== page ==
Reactive Arthritis: Campylobacter infection may also lead to reactive arthritis. Symptoms include inflammation of the joints, eyes, or reproductive or urinary organs. On average, symptoms appear 18 days after infection.
Other complications: Campylobacter may also cause appendicitis or infect specific parts of the body, including the abdominal cavity, the heart, the central nervous system, the gall bladder, the urinary tract, or the blood stream.
Diagnosis of Campylobacter Infection
To assess whether someone has a Campylobacter infection, doctors take a stool sample and send it to a laboratory for testing. However, if the stool sample is taken after an individual has begun antibiotic treatment, the test results may be falsely negative.
Campylobacter infections usually resolve after about a week, although treatment with antibiotics can shorten the course of the illness. Patients with Campylobacter poisoning should drink lots of fluids to stay hydrated as long as the diarrhea lasts. Antidiarrheal medication may also help lessen symptoms.
The amount of foodborne bacteria resistant to antibiotics is on the rise, so certain antibiotics may prove ineffective at treating a given type of Campylobacter. Finding an effective antibiotic is key to treating this bacterial infection.
How to Prevent Campylobacter Infection
Campylobacter jejuni grows easily if contaminated foods are left out at room temperature. The bacterium is sensitive to heat and other sterilization methods, including pasteurization, cooking meat fully, and water chlorination. Follow these easy safety procedures to avoid Campylobacter infection.
- Make sure the thickest part of any poultry product you are cooking reaches 165 F (74 C)
- Choose the coolest part of the car to transport meat and poultry home from the store
- Defrost meat and poultry in the refrigerator or microwave, making sure juices do not drip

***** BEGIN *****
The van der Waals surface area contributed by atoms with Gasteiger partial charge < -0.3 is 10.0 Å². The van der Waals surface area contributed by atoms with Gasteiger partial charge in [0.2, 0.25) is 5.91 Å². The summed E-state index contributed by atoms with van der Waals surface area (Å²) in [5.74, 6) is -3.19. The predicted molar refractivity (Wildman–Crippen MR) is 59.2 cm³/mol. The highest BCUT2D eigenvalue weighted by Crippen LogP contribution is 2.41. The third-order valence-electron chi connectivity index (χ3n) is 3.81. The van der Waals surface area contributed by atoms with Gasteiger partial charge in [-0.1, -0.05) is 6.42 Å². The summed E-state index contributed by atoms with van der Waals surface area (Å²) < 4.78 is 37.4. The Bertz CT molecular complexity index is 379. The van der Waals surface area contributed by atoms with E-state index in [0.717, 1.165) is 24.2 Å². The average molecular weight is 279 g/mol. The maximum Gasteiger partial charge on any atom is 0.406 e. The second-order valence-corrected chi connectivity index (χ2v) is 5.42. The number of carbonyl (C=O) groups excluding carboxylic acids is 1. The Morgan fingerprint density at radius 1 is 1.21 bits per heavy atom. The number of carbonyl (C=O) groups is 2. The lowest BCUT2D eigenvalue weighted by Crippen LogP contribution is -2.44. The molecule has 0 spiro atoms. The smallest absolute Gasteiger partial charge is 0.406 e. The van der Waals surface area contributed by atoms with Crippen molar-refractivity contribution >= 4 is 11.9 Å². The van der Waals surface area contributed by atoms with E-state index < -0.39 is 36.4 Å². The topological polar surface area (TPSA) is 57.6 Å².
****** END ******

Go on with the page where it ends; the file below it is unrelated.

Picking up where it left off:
- Do not cook stuffing inside the bird
- Never leave food out at room temperature for over two hours
- Use pasteurized milk and eggs
- Wash fruits and vegetables carefully
- Wash hands thoroughly after…
- Contact with pets or farm animals
- Preparing food, especially poultry
- Changing diapers
- Children return from school or daycare
Note: Helicobacter pylori, a bacterium that causes peptic ulcers and gastritis, is often misconstrued as a Campylobacter. While it was originally thought that Helicobacter pylori was indeed a Campylobacter due to its similar structure, it is now known to be a different bacteria.
5. Staphylococcus aureus
Staphylococcus aureus (S. aureus), often referred to as “staph,” is a bacterium commonly carried on the skin or in the nose of healthy people. S. aureus typically causes a skin infection, but can cause infections in the bloodstream and major organs. Methicillin-resistant S. aureus (MRSA) occurs when the bacteria become resistant to the antibiotic, methicillin and other more common antibiotics such as oxacillin, penicillin and amoxicillin, making it more difficult to treat. The rate of invasive MRSA (infections in typically sterile sites like the bloodstream) is estimated to be 32 per 100,000 persons in the United States; the mortality (death) rate is thought to be about 6 per 100,000 persons. The risk of invasive MRSA infections is highest among older individuals, Blacks/African Americans, and men.
MRSA infections were initially limited to hospitals and nursing homes, especially among patients with weakened immune systems. Since the 1980s, community-acquired cases and outbreaks also have been reported. Community acquired cases are those not related to past year hospitalization or medical procedures like dialysis, surgery, or catheterization. These infections typically occur among otherwise healthy individuals and are more likely to be limited to skin infections. An increase in the virulence of MRSA bacteria in the past decade, however, has been responsible for more severe and sometimes fatal community acquired infections. More recently, MRSA has been identified in food animals and a few outbreaks have been ‘food-initiated’ or foodborne. In one such outbreak, those affected developed typical foodborne illness symptoms, such as vomiting and stomach cramps,
Sources and Transmission
The major site where people carry S. aureus is in the nasal passages. Approximately 25% to 30% of the population is colonized (when bacteria are present, but not causing an infection) with S. aureus, but only about 1% of the population is colonized with MRSA. The main mode of transmission of staph and MRSA is through hands, which may become contaminated by contact with colonized or infected individuals or through contact with colonized or infected body sites of other persons. Contact with devices, items, or environmental surfaces contaminated with body fluids containing staph or MRSA may also cause infection. Other factors contributing to transmission include close skin-to-skin contact, crowded conditions, and poor hygiene.